- If your dog wears a diaper, change it often so bacteria can’t grow. Clean the area with baby wipes.
- Watch for a change in the smell of the urine. A strong ammonia smell could mean an infection is brewing.
- Watch the color of the urine. A bright yellow color could mean your dog is dehydrated and dark urine could point to an infection or blood in the urine.
- Be on the lookout for any discomfort your dog shows while being expressed. Sophie didn’t have any sensation of pain, but her body sensed an infection and protected itself by resisting when I pressed on her belly.
Natural methods to prevent UTI in dogs with incontinence
Here are holistic and natural ways to stop UTIs from recurring. Many of these suggestions come from readers of Lessons From A Paralyzed Dog. Please check with your veterinarian before implementing them.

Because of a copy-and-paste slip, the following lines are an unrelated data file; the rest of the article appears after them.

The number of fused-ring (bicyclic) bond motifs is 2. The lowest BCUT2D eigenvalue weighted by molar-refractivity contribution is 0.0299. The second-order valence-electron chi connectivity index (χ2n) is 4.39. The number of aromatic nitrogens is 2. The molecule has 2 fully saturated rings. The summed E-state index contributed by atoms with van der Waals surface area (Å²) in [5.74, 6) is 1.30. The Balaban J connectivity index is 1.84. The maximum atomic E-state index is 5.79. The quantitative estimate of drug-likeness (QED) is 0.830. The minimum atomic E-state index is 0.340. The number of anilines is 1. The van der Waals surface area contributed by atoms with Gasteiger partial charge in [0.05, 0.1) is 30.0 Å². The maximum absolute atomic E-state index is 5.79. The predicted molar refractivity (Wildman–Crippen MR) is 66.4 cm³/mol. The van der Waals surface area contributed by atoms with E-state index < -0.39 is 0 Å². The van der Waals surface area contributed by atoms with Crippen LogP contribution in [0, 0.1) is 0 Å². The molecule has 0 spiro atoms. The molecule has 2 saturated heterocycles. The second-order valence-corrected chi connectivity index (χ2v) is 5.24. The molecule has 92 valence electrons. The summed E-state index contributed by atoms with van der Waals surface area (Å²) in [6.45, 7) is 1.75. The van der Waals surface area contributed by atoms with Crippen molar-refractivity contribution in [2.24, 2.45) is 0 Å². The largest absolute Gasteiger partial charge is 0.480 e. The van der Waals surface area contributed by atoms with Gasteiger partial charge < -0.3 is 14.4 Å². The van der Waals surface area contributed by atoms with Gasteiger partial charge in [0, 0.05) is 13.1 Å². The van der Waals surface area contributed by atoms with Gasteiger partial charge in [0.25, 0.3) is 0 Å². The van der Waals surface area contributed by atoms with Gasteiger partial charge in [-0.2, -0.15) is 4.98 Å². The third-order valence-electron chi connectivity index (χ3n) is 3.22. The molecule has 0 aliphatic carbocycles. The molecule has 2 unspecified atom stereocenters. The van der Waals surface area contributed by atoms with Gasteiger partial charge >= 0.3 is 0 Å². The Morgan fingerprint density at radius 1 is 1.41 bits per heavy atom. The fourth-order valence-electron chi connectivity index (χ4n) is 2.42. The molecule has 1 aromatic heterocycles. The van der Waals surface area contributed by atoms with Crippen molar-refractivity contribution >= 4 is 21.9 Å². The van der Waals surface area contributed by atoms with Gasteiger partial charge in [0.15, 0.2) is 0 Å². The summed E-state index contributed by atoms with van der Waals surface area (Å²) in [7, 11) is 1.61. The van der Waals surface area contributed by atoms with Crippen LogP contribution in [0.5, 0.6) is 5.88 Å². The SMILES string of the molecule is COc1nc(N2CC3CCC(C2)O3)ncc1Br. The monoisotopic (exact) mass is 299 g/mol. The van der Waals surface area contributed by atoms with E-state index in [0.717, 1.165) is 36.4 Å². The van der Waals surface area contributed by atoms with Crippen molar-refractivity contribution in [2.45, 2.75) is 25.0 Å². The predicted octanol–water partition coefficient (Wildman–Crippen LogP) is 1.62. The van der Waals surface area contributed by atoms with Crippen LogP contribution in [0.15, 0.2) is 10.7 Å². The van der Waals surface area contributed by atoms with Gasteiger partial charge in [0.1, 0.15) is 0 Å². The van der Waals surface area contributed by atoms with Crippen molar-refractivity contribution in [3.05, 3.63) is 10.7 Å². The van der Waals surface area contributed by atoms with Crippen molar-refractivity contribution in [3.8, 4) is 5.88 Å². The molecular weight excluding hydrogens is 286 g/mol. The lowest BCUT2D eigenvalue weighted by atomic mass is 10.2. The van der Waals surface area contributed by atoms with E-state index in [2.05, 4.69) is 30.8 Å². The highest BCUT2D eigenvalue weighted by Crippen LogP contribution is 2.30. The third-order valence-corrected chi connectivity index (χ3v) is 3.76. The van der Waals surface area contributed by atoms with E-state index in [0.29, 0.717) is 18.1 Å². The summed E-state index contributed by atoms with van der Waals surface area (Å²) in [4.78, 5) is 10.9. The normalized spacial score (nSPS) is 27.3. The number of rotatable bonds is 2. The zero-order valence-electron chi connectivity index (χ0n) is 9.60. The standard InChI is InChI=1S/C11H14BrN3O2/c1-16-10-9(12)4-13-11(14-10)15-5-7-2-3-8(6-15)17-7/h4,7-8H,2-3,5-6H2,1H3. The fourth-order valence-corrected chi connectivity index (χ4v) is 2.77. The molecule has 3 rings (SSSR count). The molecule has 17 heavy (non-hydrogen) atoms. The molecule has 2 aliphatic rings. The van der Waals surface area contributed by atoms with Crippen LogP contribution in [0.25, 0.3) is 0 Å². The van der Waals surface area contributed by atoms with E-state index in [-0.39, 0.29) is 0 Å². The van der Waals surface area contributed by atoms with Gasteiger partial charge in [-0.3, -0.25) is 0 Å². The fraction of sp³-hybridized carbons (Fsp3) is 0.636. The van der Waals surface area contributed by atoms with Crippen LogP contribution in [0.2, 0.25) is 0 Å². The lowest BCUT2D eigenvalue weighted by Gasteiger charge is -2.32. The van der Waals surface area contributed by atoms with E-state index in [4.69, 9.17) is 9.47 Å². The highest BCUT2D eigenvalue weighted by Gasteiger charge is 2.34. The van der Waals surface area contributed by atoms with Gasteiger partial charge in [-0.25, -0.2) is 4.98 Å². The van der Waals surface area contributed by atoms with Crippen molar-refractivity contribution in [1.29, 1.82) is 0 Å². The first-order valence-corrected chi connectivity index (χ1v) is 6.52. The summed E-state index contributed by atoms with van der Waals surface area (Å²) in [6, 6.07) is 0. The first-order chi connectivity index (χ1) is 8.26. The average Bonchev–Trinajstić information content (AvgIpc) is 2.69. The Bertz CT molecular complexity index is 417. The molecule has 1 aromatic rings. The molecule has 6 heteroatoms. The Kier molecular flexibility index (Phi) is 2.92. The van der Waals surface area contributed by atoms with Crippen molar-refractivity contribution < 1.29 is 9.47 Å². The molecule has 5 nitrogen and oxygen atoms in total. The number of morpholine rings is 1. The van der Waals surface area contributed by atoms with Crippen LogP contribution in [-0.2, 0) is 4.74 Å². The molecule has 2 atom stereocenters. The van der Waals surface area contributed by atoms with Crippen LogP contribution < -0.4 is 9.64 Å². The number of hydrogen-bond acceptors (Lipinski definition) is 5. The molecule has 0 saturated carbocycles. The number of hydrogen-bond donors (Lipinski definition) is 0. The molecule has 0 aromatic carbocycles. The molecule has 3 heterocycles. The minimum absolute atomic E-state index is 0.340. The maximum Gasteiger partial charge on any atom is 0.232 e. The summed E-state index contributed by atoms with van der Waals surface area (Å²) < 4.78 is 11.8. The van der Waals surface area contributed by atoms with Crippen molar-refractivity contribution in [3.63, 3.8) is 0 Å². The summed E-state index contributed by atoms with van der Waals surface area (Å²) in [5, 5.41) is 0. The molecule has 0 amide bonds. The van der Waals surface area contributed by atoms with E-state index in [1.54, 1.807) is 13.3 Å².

D-mannose – A supplement extracted from cranberry. It’s expelled from the urine quickly to promote a clean healthy bladder.
Vitamin C – Canine Journal recommends 500mg crushed and sprinkled over your dog’s food once a day for 7 days to stop a brewing UTI.
OxyE and Cranberry Extract – Protects the bladder wall. Cranberry extract is thought to prevent leakage due to UTI.
Dr. Mercola’s Bladder Support Powder – A proprietary blend of 7 herbs and nutrients that promotes good bladder health.
Apple Cider Vinegar – Apple cider vinegar is used to neutralize pH levels.
Oregano Capsules – Oregano is an antimicrobial that fights E. coli.
Raw Diet – Dr. Karen Becker recommends a healthy raw diet recipe for bladder health.
Does your incontinent dog struggle with recurring UTI? If so, I’d love to learn what you use to prevent the problem. Just leave your comment below.